In honor of new years and new lives, here is a piece New Growth Press asked me to write for Charisma Magazine.  It was published Christmas Eve.  You can link to the site or read the text below. We're on the road and making home as we go.


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As I sit down to write, my faithful little laptop computer is one of the few things I own that is not in a box, a bag, or the give-away pile. It’s moving time, that unsettling transition when every closet must be emptied, every cabinet scoured, when there is no chair left to rest on and we bump over trunks and suitcases and dismantled furniture. I’m paralyzed by a cracked glass: useable, so keep, or damaged, so toss? My son’s yearbooks made the cut; the shoes the dog chewed did not.

As I suppose most humans do, I resist transition, and hope to make the chaos as short-lived as possible. And yet there is an uncomfortable awareness that most of the best stories of God’s mercy and grace happen to people off-balance, people in-motion, people who are shaken out of one place and way of life and set in process to another. Since Adam and Eve were exiled from the Garden, we are a race of wanderers longing for stability.  Noah and family, Sarah and Abraham, Joseph, Moses and Zipporah, Joshua, Jonah, Rahab, Ruth and Naomi, Daniel and his friends, Mary and Joseph.  Even Jesus had less lair than a fox; and his followers scattered to the winds as storms of persecution struck. Though the prophets and poets sing of the vine and fig tree, very few get to both live a life both rooted in earthly place and time, and central to the coming of the Kingdom.  Maybe Solomon, but the exception may prove the rule.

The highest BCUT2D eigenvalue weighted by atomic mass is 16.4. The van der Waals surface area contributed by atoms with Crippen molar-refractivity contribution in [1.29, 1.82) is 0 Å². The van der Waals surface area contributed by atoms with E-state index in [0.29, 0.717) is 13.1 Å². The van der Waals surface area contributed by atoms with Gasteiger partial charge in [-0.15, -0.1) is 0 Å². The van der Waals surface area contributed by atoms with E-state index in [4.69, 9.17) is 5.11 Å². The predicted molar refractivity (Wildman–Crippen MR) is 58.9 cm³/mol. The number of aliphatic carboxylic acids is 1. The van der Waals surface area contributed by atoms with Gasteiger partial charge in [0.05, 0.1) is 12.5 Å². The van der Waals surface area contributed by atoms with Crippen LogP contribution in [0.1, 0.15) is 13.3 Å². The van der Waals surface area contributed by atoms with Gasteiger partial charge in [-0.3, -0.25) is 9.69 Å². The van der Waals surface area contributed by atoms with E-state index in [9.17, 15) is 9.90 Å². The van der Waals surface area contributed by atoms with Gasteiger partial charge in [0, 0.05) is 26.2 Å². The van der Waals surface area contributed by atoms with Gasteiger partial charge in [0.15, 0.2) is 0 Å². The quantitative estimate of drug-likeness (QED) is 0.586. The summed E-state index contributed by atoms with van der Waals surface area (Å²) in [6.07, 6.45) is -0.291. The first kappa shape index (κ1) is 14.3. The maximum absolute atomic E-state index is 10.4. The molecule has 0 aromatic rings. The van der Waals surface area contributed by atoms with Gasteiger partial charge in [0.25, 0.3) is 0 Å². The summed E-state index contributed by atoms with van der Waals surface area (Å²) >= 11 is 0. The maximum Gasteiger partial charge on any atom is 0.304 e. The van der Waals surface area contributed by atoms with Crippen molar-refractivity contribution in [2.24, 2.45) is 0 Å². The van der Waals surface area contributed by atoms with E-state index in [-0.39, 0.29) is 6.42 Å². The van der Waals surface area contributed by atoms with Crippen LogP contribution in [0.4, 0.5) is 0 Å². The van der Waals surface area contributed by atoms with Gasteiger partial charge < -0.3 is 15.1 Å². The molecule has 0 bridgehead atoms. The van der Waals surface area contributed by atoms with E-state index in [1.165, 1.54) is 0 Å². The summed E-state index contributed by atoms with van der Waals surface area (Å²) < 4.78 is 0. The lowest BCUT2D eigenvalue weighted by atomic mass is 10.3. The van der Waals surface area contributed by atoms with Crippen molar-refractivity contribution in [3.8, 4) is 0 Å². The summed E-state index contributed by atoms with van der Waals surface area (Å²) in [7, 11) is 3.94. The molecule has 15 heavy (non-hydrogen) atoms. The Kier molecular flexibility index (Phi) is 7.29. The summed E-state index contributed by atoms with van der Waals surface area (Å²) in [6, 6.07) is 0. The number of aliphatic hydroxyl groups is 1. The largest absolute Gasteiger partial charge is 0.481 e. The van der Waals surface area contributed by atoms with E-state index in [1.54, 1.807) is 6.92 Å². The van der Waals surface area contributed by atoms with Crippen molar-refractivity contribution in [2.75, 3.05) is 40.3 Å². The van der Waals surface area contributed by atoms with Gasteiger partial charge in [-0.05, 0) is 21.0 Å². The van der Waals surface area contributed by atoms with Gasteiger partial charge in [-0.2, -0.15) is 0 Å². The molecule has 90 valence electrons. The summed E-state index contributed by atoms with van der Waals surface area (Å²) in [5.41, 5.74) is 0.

Twenty-five years ago, my husband and I packed up a rented house in Baltimore, snapped an 8-month-old into a cotton onesie, and boarded a plane for Uganda. And we’ve been living the paradox of creating home and embracing journey ever since.

I say paradox, because I have found most of the things worth believing require the faith to hold onto two truths that appear contradictory on the surface. Creating home is deeply embedded in our DNA. As soon as we had a cement floor, a mud-brick wall and a tin roof, I was pulling out fabric for curtains and modifying traditions from our childhoods to our new normal on the equator. From rigging car speakers to a battery for music to killing cockroaches, we were intentionally and grittily laboring to create a space where our family would feel they belonged. Sure we had to hide under beds during rebel raids a few times, but mostly we just lived, and the more normal days of laundry and visitors and work and laughter one passes in a place, the more at home we felt. God surely smiles upon those labors.

And yet . . . all that effort to make a new home cannot preclude the embrace of journey. After 17 years in Uganda, we were asked to move to Kenya, and then a new place in Kenya, and now ironically we find ourselves packing up and heading back to where we started. But only temporarily, the horizon beyond six months is completely obscure. And even in the most settled spans, we have always been aliens and strangers, ever stumbling with language and insight. And even if we had somehow figured all that out, the settled arrival remains elusive as kids grow, families change, jobs evolve, friends come and go. The truth is that this life is a reflection, and a dim one at that, of our final true home and that we are continuously in motion towards a new heavens and new earth.